Photoshop CS5: Merge to HDR Pro

By Dan Moughamian Back to


Most photographers are familiar with the limitations of modern cameras. Often we encounter scenes with a high dynamic range that forces us to expose for the highlights (or shadows) and work on a fix in post-production. Important details are lost when we do this. The High Dynamic Range (HDR) process attempts to solve this problem by combining a series of raw exposures to create a single image that displays a scene similar to how our eyes would perceive it. This article assumes basic knowledge of creating bracketed exposures (either manually or automatically) with your DSLR, as well as basic knowledge of RAW processing with tools like ACR or Lightroom, and editing with curves adjustments.

Here are a few of the things you need to keep in mind when working with multiple exposures for HDR:

• Do not change the focal length, focus point or aperture when creating a series of bracketed exposures.

• If your DSLR supports it, use the full frame or “matrix” metering mode.

• Use a tripod or Vibration Reduction (VR) lens if you can. Camera shake can cause problems in HDR.

• It’s OK to make a few RAW edits before merging to HDR; just be sure to synchronize the edits, and stick to settings that do not affect contrast or color (I usually apply a crop and noise reduction.)

Photoshop offered basic HDR tools in the past, but it was not until Photoshop CS5 that we were given a complete set of tools for making HDR images. To start, choose File > Automate > Merge to HDR Pro. From the dialog that appears, choose a series of bracketed exposures from your hard drive and make sure to select “Attempt to Automatically Align Source Images” before beginning. Note: the process of merging your documents may take a minute or two, depending on your system hardware.

(Figure 1) The Merge to HDR Pro user interface in Photoshop CS5, showing an unedited “merge” of three bracketed exposures.

User Interface

The controls for Merge to HDR Pro (Figure 1) are broken into three areas: a large preview, tone-mapping and color controls, and a series of thumbnails representing the shots that are being merged together.

A. Remove Ghosts—“Ghosts” refer to a faint blurring effect that can occur when Photoshop tries to reconcile areas of the frame that contain subject matter which changed position from one shot to the next. Examples of ghosts can include things like moving clouds or even an object that passed by your lens. Most of the time it makes sense to select this option. Choose which image will serve as the “still” for your HDR exposure by clicking one of the thumbnails (see item F).

B. “Mode” Menus—Photoshop CS5 can create 8, 16 or 32-bit HDR files. Depending on which bit- depth you choose, different tone-mapping modes are available. By default, Merge to HDR Pro displays controls for a 16-bit, Local Adaptation workflow. Since this combination offers the most powerful features for defining an HDR image and provides an easy transition to a 16-bit workflow, this is the mode I typically recommend.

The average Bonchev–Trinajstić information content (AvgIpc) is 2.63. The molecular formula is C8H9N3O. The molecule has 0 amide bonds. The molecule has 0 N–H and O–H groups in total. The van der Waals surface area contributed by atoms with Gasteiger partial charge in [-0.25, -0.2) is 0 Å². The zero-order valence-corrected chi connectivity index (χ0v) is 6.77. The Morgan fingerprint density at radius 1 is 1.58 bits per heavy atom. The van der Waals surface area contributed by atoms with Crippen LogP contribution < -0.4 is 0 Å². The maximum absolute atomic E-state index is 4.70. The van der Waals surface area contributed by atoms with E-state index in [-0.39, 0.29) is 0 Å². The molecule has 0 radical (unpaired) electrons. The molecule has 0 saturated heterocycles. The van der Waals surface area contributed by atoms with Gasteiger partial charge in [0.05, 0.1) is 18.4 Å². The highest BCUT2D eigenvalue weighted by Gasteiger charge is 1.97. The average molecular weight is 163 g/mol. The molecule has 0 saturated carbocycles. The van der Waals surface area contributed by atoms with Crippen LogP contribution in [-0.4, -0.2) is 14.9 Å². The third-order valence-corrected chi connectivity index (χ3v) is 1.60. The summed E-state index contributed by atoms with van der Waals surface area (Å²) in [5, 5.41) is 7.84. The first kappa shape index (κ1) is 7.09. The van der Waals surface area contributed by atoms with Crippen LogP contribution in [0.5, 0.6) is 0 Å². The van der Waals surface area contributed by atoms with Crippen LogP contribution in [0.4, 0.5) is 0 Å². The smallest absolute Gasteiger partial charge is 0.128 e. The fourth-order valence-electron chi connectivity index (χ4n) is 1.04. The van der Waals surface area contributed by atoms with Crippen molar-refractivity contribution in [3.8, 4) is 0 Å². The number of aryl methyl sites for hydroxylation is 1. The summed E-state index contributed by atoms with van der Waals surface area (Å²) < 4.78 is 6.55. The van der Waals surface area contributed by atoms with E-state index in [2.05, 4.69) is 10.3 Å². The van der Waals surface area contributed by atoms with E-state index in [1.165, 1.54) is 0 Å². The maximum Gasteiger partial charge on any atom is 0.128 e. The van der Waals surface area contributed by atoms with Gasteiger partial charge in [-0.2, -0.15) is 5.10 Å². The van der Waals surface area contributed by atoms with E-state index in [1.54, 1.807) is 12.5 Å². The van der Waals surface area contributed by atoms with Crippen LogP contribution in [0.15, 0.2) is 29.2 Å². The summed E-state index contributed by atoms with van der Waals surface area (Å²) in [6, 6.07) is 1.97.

There are three additional conversion options for 8 and 16-bit modes: Equalize Histogram (an “averaging” of the data), Exposure & Gamma (uses a Gamma slider to set the white point, and an Exposure slider to handle overall brightness), and Highlight Compression (“averaging” that attempts to avoid clipped highlights, usually resulting in relatively flat contrast).

C. Edge Glow Controls—These sliders control the edge contrast and glow effect in the scene. The Radius defines how far from the contrast edge the effect will be shown, and the Strength defines the amount of glow. My preference is to avoid the type of HDR images where the glow is so pronounced that it changes the photo from real to surreal. Experiment with these sliders to suit your tastes.

(Figure 2) Use the Gamma, Exposure and Highlights controls to set the brightest details in your scene, without clipping said details.

D. Tone & Detail Controls Gamma helps establish the overall tonal balance of the scene and can help to avoid blown highlights when working with the other sliders.

Exposure works much like the Exposure slider in the Basic panel of Lightroom and ACR, except that it has a greater effect (relatively speaking) on Highlights than on Shadow details.

Detail provides roughly the same functionality as the Clarity slider in the Basic panel of Lightroom and ACR, enhancing mid-tone contrast edges. However, Detail can have a much more pronounced effect.

Shadow will brighten or restore detail to the darkest areas of the image (drag to the right) without flattening the overall contrast.

Highlight allows details in very bright areas to be recovered without flattening contrast. It works like the Recovery slider in Lightroom and ACR.

E. Color & Curves panels—We also have controls for enhancing color intensity in the image (Vibrance and Saturation—just as in ACR or Lightroom), as well as making precise corrections to the tonal range with Curves and Corner points. These will be discussed shortly.